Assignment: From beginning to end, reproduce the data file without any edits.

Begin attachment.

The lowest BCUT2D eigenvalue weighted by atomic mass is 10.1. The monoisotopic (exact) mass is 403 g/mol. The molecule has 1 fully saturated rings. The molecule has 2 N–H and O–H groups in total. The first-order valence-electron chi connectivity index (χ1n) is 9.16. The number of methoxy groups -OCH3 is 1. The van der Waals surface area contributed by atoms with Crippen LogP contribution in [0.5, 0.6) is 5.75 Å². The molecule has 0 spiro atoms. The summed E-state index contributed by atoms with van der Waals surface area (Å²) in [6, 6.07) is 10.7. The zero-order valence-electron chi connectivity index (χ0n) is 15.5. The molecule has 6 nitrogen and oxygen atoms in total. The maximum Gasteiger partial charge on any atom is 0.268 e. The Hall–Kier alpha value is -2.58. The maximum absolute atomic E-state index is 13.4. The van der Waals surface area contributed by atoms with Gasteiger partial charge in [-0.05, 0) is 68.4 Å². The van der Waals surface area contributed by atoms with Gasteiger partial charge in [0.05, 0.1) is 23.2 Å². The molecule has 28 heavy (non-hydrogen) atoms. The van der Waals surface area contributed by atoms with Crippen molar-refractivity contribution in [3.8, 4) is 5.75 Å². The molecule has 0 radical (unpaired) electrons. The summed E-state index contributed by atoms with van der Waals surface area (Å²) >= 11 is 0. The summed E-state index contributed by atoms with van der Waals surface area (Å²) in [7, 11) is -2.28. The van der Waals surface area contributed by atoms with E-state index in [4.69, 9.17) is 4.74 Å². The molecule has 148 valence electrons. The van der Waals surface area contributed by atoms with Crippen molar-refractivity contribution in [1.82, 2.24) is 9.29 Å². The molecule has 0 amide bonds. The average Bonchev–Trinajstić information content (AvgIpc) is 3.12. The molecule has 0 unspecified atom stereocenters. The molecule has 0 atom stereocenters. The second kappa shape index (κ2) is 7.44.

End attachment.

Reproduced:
The lowest BCUT2D eigenvalue weighted by atomic mass is 10.1. The monoisotopic (exact) mass is 403 g/mol. The molecule has 1 fully saturated rings. The molecule has 2 N–H and O–H groups in total. The first-order valence-electron chi connectivity index (χ1n) is 9.16. The number of methoxy groups -OCH3 is 1. The van der Waals surface area contributed by atoms with Crippen LogP contribution in [0.5, 0.6) is 5.75 Å². The molecule has 0 spiro atoms. The summed E-state index contributed by atoms with van der Waals surface area (Å²) in [6, 6.07) is 10.7. The zero-order valence-electron chi connectivity index (χ0n) is 15.5. The molecule has 6 nitrogen and oxygen atoms in total. The maximum Gasteiger partial charge on any atom is 0.268 e. The Hall–Kier alpha value is -2.58. The maximum absolute atomic E-state index is 13.4. The van der Waals surface area contributed by atoms with Gasteiger partial charge in [-0.05, 0) is 68.4 Å². The van der Waals surface area contributed by atoms with Gasteiger partial charge in [0.05, 0.1) is 23.2 Å². The molecule has 28 heavy (non-hydrogen) atoms. The van der Waals surface area contributed by atoms with Crippen molar-refractivity contribution in [3.8, 4) is 5.75 Å². The molecule has 0 radical (unpaired) electrons. The summed E-state index contributed by atoms with van der Waals surface area (Å²) >= 11 is 0. The summed E-state index contributed by atoms with van der Waals surface area (Å²) in [7, 11) is -2.28. The van der Waals surface area contributed by atoms with E-state index in [4.69, 9.17) is 4.74 Å². The molecule has 148 valence electrons. The van der Waals surface area contributed by atoms with Crippen molar-refractivity contribution in [1.82, 2.24) is 9.29 Å². The molecule has 0 amide bonds. The average Bonchev–Trinajstić information content (AvgIpc) is 3.12. The molecule has 0 unspecified atom stereocenters. The molecule has 0 atom stereocenters. The second kappa shape index (κ2) is 7.44.